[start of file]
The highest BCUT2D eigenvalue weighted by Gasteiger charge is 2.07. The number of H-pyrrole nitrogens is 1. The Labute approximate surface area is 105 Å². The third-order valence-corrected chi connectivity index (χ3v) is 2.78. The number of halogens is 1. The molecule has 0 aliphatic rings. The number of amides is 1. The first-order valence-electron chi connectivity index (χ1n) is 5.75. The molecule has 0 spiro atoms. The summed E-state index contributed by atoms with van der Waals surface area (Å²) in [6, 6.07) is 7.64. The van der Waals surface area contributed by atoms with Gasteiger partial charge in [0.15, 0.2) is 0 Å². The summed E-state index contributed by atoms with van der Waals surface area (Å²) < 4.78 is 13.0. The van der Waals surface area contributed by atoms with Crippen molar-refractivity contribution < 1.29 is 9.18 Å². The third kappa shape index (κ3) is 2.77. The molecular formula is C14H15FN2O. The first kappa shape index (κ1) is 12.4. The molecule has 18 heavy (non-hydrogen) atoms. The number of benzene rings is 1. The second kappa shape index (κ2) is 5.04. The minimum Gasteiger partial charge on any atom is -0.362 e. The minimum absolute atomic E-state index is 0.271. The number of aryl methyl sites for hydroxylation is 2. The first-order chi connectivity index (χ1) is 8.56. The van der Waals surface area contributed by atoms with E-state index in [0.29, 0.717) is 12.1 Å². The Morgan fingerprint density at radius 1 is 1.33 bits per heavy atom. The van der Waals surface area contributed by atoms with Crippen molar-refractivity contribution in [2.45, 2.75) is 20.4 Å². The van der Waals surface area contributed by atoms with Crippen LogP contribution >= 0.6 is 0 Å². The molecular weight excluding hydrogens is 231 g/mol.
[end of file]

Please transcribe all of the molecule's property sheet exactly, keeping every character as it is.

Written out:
The highest BCUT2D eigenvalue weighted by Gasteiger charge is 2.07. The number of H-pyrrole nitrogens is 1. The Labute approximate surface area is 105 Å². The third-order valence-corrected chi connectivity index (χ3v) is 2.78. The number of halogens is 1. The molecule has 0 aliphatic rings. The number of amides is 1. The first-order valence-electron chi connectivity index (χ1n) is 5.75. The molecule has 0 spiro atoms. The summed E-state index contributed by atoms with van der Waals surface area (Å²) in [6, 6.07) is 7.64. The van der Waals surface area contributed by atoms with Gasteiger partial charge in [0.15, 0.2) is 0 Å². The summed E-state index contributed by atoms with van der Waals surface area (Å²) < 4.78 is 13.0. The van der Waals surface area contributed by atoms with Crippen molar-refractivity contribution < 1.29 is 9.18 Å². The third kappa shape index (κ3) is 2.77. The molecular formula is C14H15FN2O. The first kappa shape index (κ1) is 12.4. The molecule has 18 heavy (non-hydrogen) atoms. The number of benzene rings is 1. The second kappa shape index (κ2) is 5.04. The minimum Gasteiger partial charge on any atom is -0.362 e. The minimum absolute atomic E-state index is 0.271. The number of aryl methyl sites for hydroxylation is 2. The first-order chi connectivity index (χ1) is 8.56. The van der Waals surface area contributed by atoms with E-state index in [0.29, 0.717) is 12.1 Å². The Morgan fingerprint density at radius 1 is 1.33 bits per heavy atom. The van der Waals surface area contributed by atoms with Crippen molar-refractivity contribution in [2.45, 2.75) is 20.4 Å². The van der Waals surface area contributed by atoms with Crippen LogP contribution >= 0.6 is 0 Å². The molecular weight excluding hydrogens is 231 g/mol.